Core Training


Core training is the strengthening and conditioning of the core muscles surrounding the middle of the body—the abdomen, hips, pelvis, and lower back. These muscles protect the spine and are responsible for stabilizing and balancing the body during movement. Therefore core training is sometimes referred to as core stabilization or balance training.


Strong core muscles that contract appropriately are important for good posture and balance, and for the stability and mobility of the spine, rib cage, pelvis, and hips. Movement is more powerful and efficient with a strong core. Strong core muscles also give better definition to the superficial muscles of the trunk and can help prevent or reduce lower back pain and injuries.

Exercises to strengthen core muscles that surround the middle of the body—the abdomen, hips, pelvis, and lower back.


Every part of the body is connected directly or indirectly, and every movement affects other parts of the body and depends on the strength of the trunk for stability and power. The bones, discs, tough fibrous tissue, cartilage, and ligaments of the spine are all connected by muscles. If these muscles are strong and functioning properly, movement is stabilized and impact from the ground is absorbed. “Kinetic chains” extend from each foot, through the ankles, calves, knees, thighs, pelvis, and spine, coming together in the trunk. These kinetic chains form the bases of balance, posture, and coordinated movement.

The deep muscles are the most important for core stabilization. These include the transverse abdominis, the multifidus, and the pelvic-floor muscles. The transverse abdominis wraps around the front of the abdomen and pulls in the stomach. The multifidus extends along the spine, from the neck to the pelvis, with short fibers that connect each vertebra of the spine to other nearby vertebrae. The muscles of the pelvic floor are those that are felt when holding back urination.

Physical stability and balance depend on three coordinated systems in addition to the core muscles: the vestibular or auditory system of the inner ear, the visual system, and the proprioceptive system. Sensory nerves called proprioceptors in the muscles, tendons, and joints signal the central nervous system, providing spatial and body-posture awareness. In addition to weak or unbalanced core muscles; poor posture, illness, or injury can interfere with equilibrium and result in physical unsteadiness or instability.

Core-training formats

Core training fell to number nineteen on the American College of Sports Medicine's survey of the top ten worldwide fitness trends for 2016, but core training to promote health and strength is an ancient practice. Yoga, martial arts, T'ai chi, and Pilates all involve core training. Physical therapists and athletic trainers have long utilized core-training techniques, and most fitness centers now offer some form of balance or core training. In addition, core training is often incorporated into other exercise regimens, including strength, flexibility, and endurance training, and land and water aerobics classes.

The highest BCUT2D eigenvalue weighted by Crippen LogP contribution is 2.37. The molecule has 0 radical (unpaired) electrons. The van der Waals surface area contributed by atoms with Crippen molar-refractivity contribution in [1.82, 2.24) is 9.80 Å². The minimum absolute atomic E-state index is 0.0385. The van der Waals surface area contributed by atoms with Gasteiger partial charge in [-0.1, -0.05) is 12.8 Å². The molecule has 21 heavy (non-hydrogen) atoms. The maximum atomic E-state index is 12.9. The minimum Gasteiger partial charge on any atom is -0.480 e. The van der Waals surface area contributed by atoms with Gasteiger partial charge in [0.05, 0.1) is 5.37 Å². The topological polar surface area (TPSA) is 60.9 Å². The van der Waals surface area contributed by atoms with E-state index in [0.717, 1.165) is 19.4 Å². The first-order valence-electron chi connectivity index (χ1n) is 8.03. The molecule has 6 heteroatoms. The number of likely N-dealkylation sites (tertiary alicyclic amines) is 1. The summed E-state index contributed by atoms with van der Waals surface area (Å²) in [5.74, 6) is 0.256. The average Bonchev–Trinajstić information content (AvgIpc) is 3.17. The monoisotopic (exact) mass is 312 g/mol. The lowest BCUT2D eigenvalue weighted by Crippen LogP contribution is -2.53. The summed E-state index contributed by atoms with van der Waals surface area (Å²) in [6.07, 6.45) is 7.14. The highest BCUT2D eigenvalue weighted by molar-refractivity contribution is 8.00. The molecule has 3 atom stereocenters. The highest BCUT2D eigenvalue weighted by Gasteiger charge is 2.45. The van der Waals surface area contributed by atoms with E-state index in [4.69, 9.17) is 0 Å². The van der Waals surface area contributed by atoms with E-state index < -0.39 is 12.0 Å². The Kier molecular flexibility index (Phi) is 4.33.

Many core-training exercises are easy and can be performed anywhere at any time. Simple yoga poses, such as the tree pose, improve balance and stability. Changing the direction of one's gaze or balancing on one foot with the eyes closed makes such poses more challenging. Pilates is also a good core-training choice for beginners. A physical therapist, trainer, or exercise physiologist can help identify specific core weaknesses and muscle imbalances and suggest appropriate exercises.

Although core training requires no equipment, it is often performed with a balance or core board or an exercise ball, also called a Swiss, balance, or stability ball. Core training on an inflatable ball requires more coordination of major muscle groups and may work the muscles harder, providing cardiorespiratory and strength training, as well as balance training. Such props can also enliven a workout.

Core-training exercises

Most core-training exercises are either isometric exercises that are held for a time or low-intensity exercises that use only the body weight as resistance and are repeated about 12 times or until the muscles tire. In general, core muscles are believed to respond better to more resistance with fewer repetitions. If the muscles have not tired after 12 repetitions, resistance can be increased with weights. Circuit core training, without resting between exercises, increases the intensity and burns more calories.

The two most basic core-training exercises are contraction of the transverse abdominis and bridging. To contract the transverse abdominis, the belly is pulled in toward the neutral spine. The spine is held in the neutral position—with its three natural curves—so that the back does not bend forward. The contraction is held for about 6 seconds while breathing normally, followed by a 10-second rest, with 8 to 12 repetitions. This exercise can be performed anywhere—sitting at a desk, standing, or driving. Bridging is performed while lying on the back with knees bent and feet flat on the floor. With the spine neutral and pushing with the feet, exercisers tighten the transverse abdominis and raise the buttocks a few inches. The position is held for about six seconds, while breathing normally, with up to ten seconds of rest between repetitions.

The bent-knee sit-up, or abdominal crunch, is the iconic core-training exercise. It is most often performed with the lower back against the floor and the arms across the chest or behind the head, bending at the waist. Extending the arms overhead increases the intensity. Some experts now suggest that, rather than flattening the back to the floor, the hands should be placed, palms down, under the lower back to reduce pressure on the spine, with the head and shoulders lifted only slightly. With sit-up machines, an individual's chest pushes the padded bar toward the thighs. Sitting upright in the machine prevents neck strain.